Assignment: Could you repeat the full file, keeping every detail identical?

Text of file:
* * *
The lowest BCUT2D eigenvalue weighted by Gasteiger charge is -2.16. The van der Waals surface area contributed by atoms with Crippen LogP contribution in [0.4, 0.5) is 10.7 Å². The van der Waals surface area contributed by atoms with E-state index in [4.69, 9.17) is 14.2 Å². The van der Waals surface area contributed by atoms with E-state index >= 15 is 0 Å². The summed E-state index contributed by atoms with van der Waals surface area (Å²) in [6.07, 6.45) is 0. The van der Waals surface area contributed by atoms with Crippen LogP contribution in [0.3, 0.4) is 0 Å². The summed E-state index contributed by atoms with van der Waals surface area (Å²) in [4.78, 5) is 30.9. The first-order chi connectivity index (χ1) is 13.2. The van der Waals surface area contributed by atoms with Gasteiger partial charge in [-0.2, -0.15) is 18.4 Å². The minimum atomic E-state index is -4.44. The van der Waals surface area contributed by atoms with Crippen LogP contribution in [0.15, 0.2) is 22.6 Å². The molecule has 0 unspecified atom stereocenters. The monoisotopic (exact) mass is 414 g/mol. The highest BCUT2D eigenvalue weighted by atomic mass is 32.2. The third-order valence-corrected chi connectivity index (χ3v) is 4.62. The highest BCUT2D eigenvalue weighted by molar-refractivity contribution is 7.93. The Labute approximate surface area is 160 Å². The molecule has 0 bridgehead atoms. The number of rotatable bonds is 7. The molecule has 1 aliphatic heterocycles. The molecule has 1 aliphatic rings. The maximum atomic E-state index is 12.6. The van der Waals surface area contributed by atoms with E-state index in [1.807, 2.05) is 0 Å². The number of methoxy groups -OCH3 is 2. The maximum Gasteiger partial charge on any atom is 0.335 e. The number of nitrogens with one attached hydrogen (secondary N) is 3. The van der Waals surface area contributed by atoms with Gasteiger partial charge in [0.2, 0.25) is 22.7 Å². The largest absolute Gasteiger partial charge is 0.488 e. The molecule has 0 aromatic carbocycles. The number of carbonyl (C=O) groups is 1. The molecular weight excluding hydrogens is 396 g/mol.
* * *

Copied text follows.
The lowest BCUT2D eigenvalue weighted by Gasteiger charge is -2.16. The van der Waals surface area contributed by atoms with Crippen LogP contribution in [0.4, 0.5) is 10.7 Å². The van der Waals surface area contributed by atoms with E-state index in [4.69, 9.17) is 14.2 Å². The van der Waals surface area contributed by atoms with E-state index >= 15 is 0 Å². The summed E-state index contributed by atoms with van der Waals surface area (Å²) in [6.07, 6.45) is 0. The van der Waals surface area contributed by atoms with Crippen LogP contribution in [0.3, 0.4) is 0 Å². The summed E-state index contributed by atoms with van der Waals surface area (Å²) in [4.78, 5) is 30.9. The first-order chi connectivity index (χ1) is 13.2. The van der Waals surface area contributed by atoms with Gasteiger partial charge in [-0.2, -0.15) is 18.4 Å². The minimum atomic E-state index is -4.44. The van der Waals surface area contributed by atoms with Crippen LogP contribution in [0.15, 0.2) is 22.6 Å². The molecule has 0 unspecified atom stereocenters. The monoisotopic (exact) mass is 414 g/mol. The highest BCUT2D eigenvalue weighted by atomic mass is 32.2. The third-order valence-corrected chi connectivity index (χ3v) is 4.62. The highest BCUT2D eigenvalue weighted by molar-refractivity contribution is 7.93. The Labute approximate surface area is 160 Å². The molecule has 0 bridgehead atoms. The number of rotatable bonds is 7. The molecule has 1 aliphatic heterocycles. The molecule has 1 aliphatic rings. The maximum atomic E-state index is 12.6. The van der Waals surface area contributed by atoms with E-state index in [1.807, 2.05) is 0 Å². The number of methoxy groups -OCH3 is 2. The maximum Gasteiger partial charge on any atom is 0.335 e. The number of nitrogens with one attached hydrogen (secondary N) is 3. The van der Waals surface area contributed by atoms with Gasteiger partial charge in [0.2, 0.25) is 22.7 Å². The largest absolute Gasteiger partial charge is 0.488 e. The molecule has 0 aromatic carbocycles. The number of carbonyl (C=O) groups is 1. The molecular weight excluding hydrogens is 396 g/mol.